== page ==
California Assemblyman Ed Chau (Democrat, Monterey Park) appears to be finally running into opposition over one of the most chilling, anti-speech pieces of recent years. Chau is trying to criminalize “fake news” and in the process would curtail free speech for everyone from parodies to comedies to opinion writers. He is the latest example of how some of the greatest threats to free speech around the Western world today appears to be coming from the left of the political spectrum from speech restrictions on campuses to new criminal laws on inciteful or intimidating speech.
Chau has pulled his bill shortly before a hearing after long ignoring the outcry for civil libertarians that he was threatening core free speech value with his poorly drafted and poorly conceived measure.
Known as the California Political Cyberfraud Abatement Act, Chau heralded his efforts as “an important step forward in the fight against ‘fake news’ and deceptive campaign tactics.” The Act would make it “unlawful for a person to knowingly and willingly make, publish or circulate on an Internet Web site, or cause to be made, published, or circulated in any writing posted on an Internet Web site, a false or deceptive statement designed to influence” an election. The wording is shockingly broad and ill-defined. It is would impact a great variety of opinions and parodies. What Chau considers “deceptive” or influential on an election is anyone’s guess. Hyperbole could then be prosecuted as well as Onion-like publications.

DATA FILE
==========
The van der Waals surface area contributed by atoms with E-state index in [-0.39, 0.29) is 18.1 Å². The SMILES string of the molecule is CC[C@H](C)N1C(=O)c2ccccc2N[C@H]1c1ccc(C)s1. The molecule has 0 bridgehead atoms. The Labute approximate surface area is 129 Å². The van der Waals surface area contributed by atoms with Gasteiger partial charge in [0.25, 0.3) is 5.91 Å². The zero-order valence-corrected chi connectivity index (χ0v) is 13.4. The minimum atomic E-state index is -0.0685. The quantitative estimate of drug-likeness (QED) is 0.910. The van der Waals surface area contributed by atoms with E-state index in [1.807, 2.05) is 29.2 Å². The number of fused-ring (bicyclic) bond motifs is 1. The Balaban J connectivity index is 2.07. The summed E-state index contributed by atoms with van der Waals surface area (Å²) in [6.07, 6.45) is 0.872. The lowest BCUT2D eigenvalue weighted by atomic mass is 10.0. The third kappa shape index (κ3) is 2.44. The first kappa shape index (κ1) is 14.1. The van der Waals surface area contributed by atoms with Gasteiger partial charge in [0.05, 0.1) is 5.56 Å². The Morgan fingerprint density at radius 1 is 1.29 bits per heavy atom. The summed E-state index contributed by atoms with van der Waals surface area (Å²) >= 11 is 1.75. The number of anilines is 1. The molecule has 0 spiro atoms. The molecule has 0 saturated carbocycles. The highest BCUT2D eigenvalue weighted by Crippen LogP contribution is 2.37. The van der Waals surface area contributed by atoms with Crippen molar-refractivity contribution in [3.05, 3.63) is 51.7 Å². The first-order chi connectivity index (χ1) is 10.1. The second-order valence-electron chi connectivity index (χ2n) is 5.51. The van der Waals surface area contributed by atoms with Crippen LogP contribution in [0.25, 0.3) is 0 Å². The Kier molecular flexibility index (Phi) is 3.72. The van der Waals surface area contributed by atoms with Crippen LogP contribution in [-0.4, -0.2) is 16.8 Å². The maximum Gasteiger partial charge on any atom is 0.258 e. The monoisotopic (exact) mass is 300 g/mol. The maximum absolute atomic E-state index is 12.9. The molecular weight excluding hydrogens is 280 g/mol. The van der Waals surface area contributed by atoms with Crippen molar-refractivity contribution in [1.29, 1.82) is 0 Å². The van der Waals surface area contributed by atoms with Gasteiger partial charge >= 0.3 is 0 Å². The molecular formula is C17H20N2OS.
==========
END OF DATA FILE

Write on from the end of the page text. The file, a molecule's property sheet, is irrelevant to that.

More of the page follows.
Surprisingly, Chau is a lawyer who appears to have missed basic constitutional law as a course at Southwestern University School of Law.
As ambiguous as his law may have been, one thing is clear: constituents should think very hard about their decision to return Chau to the state legislature after the introduction of such a dangerous and reckless piece of legislation. Politicians have a host of areas that they can use to pander to voters, but they should at least leave our core freedoms alone. Chau’s “important step forward” was in fact a huge step back to criminalized speech and government enforcement of speech limitations. To proudly proclaim such an anti-speech measure raises serious questions of Chau’s commitment to basic constitutional values.